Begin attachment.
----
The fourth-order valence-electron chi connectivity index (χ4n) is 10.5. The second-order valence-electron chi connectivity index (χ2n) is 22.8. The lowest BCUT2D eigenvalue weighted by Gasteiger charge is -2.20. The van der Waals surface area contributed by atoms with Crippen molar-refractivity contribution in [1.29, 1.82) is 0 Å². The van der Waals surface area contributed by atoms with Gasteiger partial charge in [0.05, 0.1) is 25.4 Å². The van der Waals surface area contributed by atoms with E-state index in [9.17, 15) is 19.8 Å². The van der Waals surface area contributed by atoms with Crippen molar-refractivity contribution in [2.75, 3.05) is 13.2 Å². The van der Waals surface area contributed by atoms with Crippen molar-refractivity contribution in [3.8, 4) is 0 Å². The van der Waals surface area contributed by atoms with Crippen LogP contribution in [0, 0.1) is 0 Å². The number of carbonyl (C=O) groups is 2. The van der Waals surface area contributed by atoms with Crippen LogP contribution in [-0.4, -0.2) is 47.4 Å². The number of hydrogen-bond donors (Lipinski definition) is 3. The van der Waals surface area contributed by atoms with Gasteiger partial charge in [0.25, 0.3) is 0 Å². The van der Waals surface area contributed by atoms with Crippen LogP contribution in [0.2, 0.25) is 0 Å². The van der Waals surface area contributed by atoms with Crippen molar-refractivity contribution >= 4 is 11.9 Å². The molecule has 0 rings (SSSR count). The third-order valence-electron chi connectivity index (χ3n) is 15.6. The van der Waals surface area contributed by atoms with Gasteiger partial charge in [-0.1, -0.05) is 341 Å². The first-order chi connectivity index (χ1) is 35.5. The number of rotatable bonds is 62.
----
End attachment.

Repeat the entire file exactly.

The fourth-order valence-electron chi connectivity index (χ4n) is 10.5. The second-order valence-electron chi connectivity index (χ2n) is 22.8. The lowest BCUT2D eigenvalue weighted by Gasteiger charge is -2.20. The van der Waals surface area contributed by atoms with Crippen molar-refractivity contribution in [1.29, 1.82) is 0 Å². The van der Waals surface area contributed by atoms with Gasteiger partial charge in [0.05, 0.1) is 25.4 Å². The van der Waals surface area contributed by atoms with E-state index in [9.17, 15) is 19.8 Å². The van der Waals surface area contributed by atoms with Crippen molar-refractivity contribution in [2.75, 3.05) is 13.2 Å². The van der Waals surface area contributed by atoms with Crippen molar-refractivity contribution in [3.8, 4) is 0 Å². The van der Waals surface area contributed by atoms with Crippen LogP contribution in [0, 0.1) is 0 Å². The number of carbonyl (C=O) groups is 2. The van der Waals surface area contributed by atoms with Crippen LogP contribution in [-0.4, -0.2) is 47.4 Å². The number of hydrogen-bond donors (Lipinski definition) is 3. The van der Waals surface area contributed by atoms with Gasteiger partial charge in [0.25, 0.3) is 0 Å². The van der Waals surface area contributed by atoms with Crippen LogP contribution in [0.2, 0.25) is 0 Å². The van der Waals surface area contributed by atoms with Crippen molar-refractivity contribution >= 4 is 11.9 Å². The molecule has 0 rings (SSSR count). The third-order valence-electron chi connectivity index (χ3n) is 15.6. The van der Waals surface area contributed by atoms with Gasteiger partial charge in [-0.1, -0.05) is 341 Å². The first-order chi connectivity index (χ1) is 35.5. The number of rotatable bonds is 62.